A serf was a bonded servant or slave under the feudal system. Though other forms of slavery had existed prior to the Middle Ages and slavery persisted well after the period, serfdom is a component of the feudal system largely viewed as being particular to medieval society. Serfs and free peasants formed the lowest class in feudal society.they were so poor they couldn't afford a flip phone

Serfdom's class systemEdit

The social class of peasant was often broken down into smaller categories. These distinctions were often less clear than suggested by their different names. Most often, there were two types of peasants, freemen, whose tenure within the manor was freehold, and villeins. Lower classes of peasants, known as cottars, generally comprising the younger sons of villeins[1][2] or bordars in the British Isles, and slaves, made up the lower class of workers.


Freemen, or free tenants held their land by one of a variety of contracts of feudal land tenure and were essentially rent-paying tenant farmers who owed little or no service to the lord, and had a good degree of security of tenure and independence. In parts of 11th century England freemen made up only 10% of the peasant population, and in the rest of Europe their numbers were small.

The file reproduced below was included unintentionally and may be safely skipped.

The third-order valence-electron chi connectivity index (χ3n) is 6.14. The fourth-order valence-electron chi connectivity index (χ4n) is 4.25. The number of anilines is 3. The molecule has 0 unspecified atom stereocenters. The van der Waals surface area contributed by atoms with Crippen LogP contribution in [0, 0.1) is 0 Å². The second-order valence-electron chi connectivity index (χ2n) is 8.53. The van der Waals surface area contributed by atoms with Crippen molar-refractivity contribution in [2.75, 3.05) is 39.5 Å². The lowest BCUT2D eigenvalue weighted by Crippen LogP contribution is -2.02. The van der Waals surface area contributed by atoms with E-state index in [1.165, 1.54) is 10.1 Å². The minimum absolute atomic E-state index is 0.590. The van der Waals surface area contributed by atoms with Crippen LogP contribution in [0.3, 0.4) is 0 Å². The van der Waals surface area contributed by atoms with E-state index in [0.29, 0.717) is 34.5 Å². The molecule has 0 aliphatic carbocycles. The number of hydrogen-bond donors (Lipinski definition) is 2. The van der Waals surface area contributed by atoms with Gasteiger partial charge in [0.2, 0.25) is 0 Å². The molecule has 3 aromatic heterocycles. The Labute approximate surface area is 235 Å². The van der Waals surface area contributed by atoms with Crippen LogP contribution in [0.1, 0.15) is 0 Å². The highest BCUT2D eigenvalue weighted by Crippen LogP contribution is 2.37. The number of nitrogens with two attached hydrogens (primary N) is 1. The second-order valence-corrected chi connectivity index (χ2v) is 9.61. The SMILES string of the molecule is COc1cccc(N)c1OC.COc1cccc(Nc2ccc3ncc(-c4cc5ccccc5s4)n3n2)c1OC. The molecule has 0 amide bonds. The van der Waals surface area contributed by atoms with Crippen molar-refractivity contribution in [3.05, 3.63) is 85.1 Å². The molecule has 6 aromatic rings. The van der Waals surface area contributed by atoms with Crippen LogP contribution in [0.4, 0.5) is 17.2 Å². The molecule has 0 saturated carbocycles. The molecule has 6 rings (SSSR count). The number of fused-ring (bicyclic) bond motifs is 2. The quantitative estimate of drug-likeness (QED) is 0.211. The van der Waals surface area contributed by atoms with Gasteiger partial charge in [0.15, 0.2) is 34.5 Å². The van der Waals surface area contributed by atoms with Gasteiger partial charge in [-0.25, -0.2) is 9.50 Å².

A villein (or villain) was the most common type of serf in the Middle Ages. Villeins had more rights and higher status than the lowest serf, but existed under a number of legal restrictions that differentiated them from freemen. Villeins generally rented small homes, with or without land. As part of the contract with the landlord, the lord of the manor, they were expected to spend some of their time working on the lord's fields. The requirement often was not greatly onerous, contrary to popular belief and was often only seasonal, for example the duty to help at harvest-time. The rest of their time was spent farming their own land for their own profit.

Like other types of serfs, they were required to provide other services, possibly in addition to paying rent of money or produce. Villeins were tied to the land and could not move away without their lord's consent and the acceptance of the lord to whose manor they proposed to migrate to. Villeins were generally able to hold their own property, unlike slaves. Villeinage, as opposed to other forms of serfdom, was most common in Continental European feudalism, where land ownership had developed from roots in Roman law.